This summer, most high schoolers are enjoying downtime before the hustle and bustle of school begins in the fall.
Not Ian Brock. The 15-year-old high school junior from Pilsen is busy launching a virtual camp to teach computer science to 1,000 Black and Brown youth in Chicago.
“Kids understand kids,” says Ian, who has curated a music playlist for the class to keep it ‘light.’ “I don’t teach students. Instead, I walk them through problems step-by-step. I challenge them to use their critical thinking skills because it will benefit them long-term.”
Ian has made a name for himself as a computer science activist. In 2013, he founded Dream Hustle Code, a nonprofit organization that brings access to computer science education to youth from communities underrepresented in tech. He has also been invited twice to speak at the Google Headquarters.
“There are millions of unfilled jobs in the tech space due to there being a lack of people to hire. In Illinois, students only need one computer science class to graduate high school,” says Ian, who believes early computer science education is key for closing the gap in the digital divide, particularly among people of color. “This is the perfect time to start bringing Black and Brown people to the tech space, because there is so much opportunity for them.”
Once COVID-19 hit, Ian quickly shifted gears from hosting Dream Hustle’s hour of coding events to taking learning virtually, through the creation of personal development boot camps and a speaker series. But his summer camp, Ian says, will also play a larger role: keeping youth safe.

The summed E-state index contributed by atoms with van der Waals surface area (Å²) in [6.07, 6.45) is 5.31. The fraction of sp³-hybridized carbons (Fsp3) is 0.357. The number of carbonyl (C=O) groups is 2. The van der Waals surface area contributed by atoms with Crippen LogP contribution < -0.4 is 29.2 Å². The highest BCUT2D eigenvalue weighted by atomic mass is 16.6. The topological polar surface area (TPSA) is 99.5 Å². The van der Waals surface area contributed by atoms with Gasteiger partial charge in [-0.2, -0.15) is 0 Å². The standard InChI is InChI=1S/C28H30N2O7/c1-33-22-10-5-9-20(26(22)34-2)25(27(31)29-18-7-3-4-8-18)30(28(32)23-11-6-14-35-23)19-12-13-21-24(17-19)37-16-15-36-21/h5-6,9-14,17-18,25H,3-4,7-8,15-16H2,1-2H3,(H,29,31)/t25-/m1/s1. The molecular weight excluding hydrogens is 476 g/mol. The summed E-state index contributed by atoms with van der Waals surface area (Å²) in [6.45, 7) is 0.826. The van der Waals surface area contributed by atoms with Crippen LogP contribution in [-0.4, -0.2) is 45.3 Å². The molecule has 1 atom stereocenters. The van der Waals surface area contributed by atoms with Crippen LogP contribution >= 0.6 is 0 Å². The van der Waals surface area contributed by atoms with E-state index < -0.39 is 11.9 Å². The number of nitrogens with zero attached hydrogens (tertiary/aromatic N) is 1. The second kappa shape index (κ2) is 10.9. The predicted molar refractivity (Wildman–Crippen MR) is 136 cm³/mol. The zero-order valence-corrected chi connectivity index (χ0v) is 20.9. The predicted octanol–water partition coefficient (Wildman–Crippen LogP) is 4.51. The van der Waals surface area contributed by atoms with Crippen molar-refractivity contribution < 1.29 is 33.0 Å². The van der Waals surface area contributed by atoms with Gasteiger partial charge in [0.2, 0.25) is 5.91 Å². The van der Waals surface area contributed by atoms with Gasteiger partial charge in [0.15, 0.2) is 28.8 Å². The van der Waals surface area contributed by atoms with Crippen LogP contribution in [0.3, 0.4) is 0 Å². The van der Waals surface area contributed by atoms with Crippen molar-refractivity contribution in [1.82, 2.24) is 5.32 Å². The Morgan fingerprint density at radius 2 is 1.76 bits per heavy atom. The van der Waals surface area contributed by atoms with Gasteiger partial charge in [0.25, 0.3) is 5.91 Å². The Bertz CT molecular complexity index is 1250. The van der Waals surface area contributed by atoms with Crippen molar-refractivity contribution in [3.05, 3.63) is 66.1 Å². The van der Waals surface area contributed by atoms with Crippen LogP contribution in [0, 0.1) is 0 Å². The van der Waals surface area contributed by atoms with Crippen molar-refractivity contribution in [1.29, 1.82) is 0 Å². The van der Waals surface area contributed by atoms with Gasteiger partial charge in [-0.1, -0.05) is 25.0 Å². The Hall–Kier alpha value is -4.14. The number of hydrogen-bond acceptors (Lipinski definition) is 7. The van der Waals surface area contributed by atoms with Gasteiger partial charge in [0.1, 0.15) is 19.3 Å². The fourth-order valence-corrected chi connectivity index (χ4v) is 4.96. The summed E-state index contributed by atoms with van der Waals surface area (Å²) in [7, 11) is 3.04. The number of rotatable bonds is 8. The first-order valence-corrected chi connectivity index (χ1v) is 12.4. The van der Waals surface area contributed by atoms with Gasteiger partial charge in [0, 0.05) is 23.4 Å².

“There’s a lot going on this summer,” says Ian, who acknowledges that with COVID-19 uncertainty, many youth programs have been cancelled, leaving students at home. “This camp is not only a way to teach students a new skill that will change them for generations, but it will also keep them occupied, safe, off the street and out of harm’s way.”
In order to enroll 1,000 children in the New Nerd Virtual Summer Camp, Ian needs support from the community in the amount of $250,000. As of press time, he had already raised $10,000. Donations can be made at dreamhustlecode.com.
When camp is finished, Ian plans to take a well-deserved week off to “sleep” and “do nothing.” Afterwards, he plans to take the summer camp formula and transform it into a year-round program.
“We sit in audiences, watch Ian speak, see the people he interviews, and sometimes pinch ourselves,” says Ian’s Dad, Michael Brock. “A whole generation of kids are looking to him. Ian represents an opportunity to grab a vision for their future. When they see he can do it, they believe they can, too.”